CNSF Event
CNSF Event
Karen D. King, Ph.D.

Research on Teaching Mathematics Highlighted at Capitol Hill Exhibition
AERA Participates in CNSF Event for Seventh Consecutive Year

The American Educational Research Association (AERA) joined 32 other professional societies and universities to showcase research and education projects supported by the National Science Foundation (NSF) at the 17th Annual Exhibition sponsored by the Coalition for National Science Funding (CNSF). “STEM Research and Education: Underpinning American Innovation” was the theme for the May 11th event held in the Rayburn House Office Building.

Research presented by Karen D. King, Ph.D., the AERA-sponsored scholar, appropriately illustrated this theme and importantly underscored the significance of effective middle school mathematics teaching for student achievement. Her poster featured an effectiveness study conducted with all 6th, 7th, and 8th grade mathematics teachers in the Newark, New Jersey public schools during the 2008-2009 school year.

King, associate professor of mathematics education at New York University’s Steinhardt School of Culture, Education, and Human Development, had the opportunity to share her research with Cora Marrett, senior advisor in the Office of the NSF Director, and with Joan Ferrini-Mundy, assistant director of the NSF Directorate on Education and Human Resources (EHR).

At the Capitol Hill event, these NSF leaders and other NSF staff were joined by five members of the U.S. House of Representatives, including Rep. Chaka Fattah (D-Penn), Rep. Rush Holt (D-N.J.), Rep. Jerry McNerney (D-Calif.), Rep. Phil Roe (R-Tenn.), and Rep. Glenn W.  Thompson (R-Penn). The representatives and another 280 individuals were informally briefed on an array of   projects that ranged from climate literacy research to the promise of nanotechnology in enhancing energy efficiency.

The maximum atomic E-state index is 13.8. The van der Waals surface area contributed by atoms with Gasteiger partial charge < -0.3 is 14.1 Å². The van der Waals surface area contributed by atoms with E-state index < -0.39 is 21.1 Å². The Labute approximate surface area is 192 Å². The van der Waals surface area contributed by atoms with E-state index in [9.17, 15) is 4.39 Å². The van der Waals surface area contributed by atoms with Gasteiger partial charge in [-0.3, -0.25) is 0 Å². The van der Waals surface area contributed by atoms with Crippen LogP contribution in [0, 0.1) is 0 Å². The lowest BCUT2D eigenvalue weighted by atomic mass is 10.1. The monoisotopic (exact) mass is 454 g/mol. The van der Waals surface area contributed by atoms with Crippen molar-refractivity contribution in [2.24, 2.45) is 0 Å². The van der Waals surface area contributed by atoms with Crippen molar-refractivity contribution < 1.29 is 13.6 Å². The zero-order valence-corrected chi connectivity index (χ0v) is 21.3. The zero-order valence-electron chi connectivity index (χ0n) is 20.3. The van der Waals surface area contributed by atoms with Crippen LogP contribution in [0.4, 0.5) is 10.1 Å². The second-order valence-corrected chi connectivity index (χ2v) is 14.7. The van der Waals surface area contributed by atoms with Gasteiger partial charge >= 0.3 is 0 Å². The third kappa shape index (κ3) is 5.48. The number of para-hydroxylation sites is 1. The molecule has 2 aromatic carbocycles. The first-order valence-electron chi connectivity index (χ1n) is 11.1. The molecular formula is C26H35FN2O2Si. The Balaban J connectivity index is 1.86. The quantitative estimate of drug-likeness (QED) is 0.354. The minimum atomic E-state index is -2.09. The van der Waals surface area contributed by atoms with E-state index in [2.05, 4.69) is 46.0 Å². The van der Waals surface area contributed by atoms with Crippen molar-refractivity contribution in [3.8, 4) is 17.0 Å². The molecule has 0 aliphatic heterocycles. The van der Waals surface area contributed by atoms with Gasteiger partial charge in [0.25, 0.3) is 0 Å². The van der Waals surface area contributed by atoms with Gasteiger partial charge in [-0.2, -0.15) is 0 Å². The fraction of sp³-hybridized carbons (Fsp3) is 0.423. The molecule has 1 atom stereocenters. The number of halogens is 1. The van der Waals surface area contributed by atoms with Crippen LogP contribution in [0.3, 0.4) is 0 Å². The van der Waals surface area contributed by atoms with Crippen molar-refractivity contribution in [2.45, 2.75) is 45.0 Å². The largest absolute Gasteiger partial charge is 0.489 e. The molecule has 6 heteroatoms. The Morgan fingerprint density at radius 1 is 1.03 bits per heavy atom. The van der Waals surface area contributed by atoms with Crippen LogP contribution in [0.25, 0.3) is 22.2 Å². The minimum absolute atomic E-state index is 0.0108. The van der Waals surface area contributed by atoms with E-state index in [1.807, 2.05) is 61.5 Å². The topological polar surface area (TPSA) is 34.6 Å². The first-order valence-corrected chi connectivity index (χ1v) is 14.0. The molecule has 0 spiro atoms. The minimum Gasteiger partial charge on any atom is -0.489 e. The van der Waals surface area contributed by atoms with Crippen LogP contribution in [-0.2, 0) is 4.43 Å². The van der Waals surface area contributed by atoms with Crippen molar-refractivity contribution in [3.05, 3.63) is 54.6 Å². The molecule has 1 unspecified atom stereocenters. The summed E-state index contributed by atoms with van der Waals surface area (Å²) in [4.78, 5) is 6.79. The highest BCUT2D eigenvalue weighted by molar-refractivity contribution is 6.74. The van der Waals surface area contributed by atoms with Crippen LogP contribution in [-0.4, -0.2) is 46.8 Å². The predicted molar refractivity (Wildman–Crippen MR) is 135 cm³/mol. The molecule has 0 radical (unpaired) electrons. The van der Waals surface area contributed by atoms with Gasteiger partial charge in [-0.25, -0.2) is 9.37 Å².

As principal investigator, King has two NSF-funded research grants center on understanding the mathematical preparation of future secondary teachers and on the way that teachers use innovative middle school mathematics materials and the impact on student learning. She also is co-principal investigator of an NSF-funded Noyce Fellowship grant at NYU. All of her research is supported by NSF’s EHR Directorate.

King is well acquainted with NSF. She previously served as a NSF program director in the former Division of Elementary, Secondary, and Informal Education where she managed projects primarily in the Teacher Professional Continuum Program. She also oversaw curriculum projects in Instructional Materials Development and policy for the Education and Human Resources Directorate. At the end of this academic year, King becomes director of research at the National Council of Teachers of Mathematics, located in Reston, Virginia.

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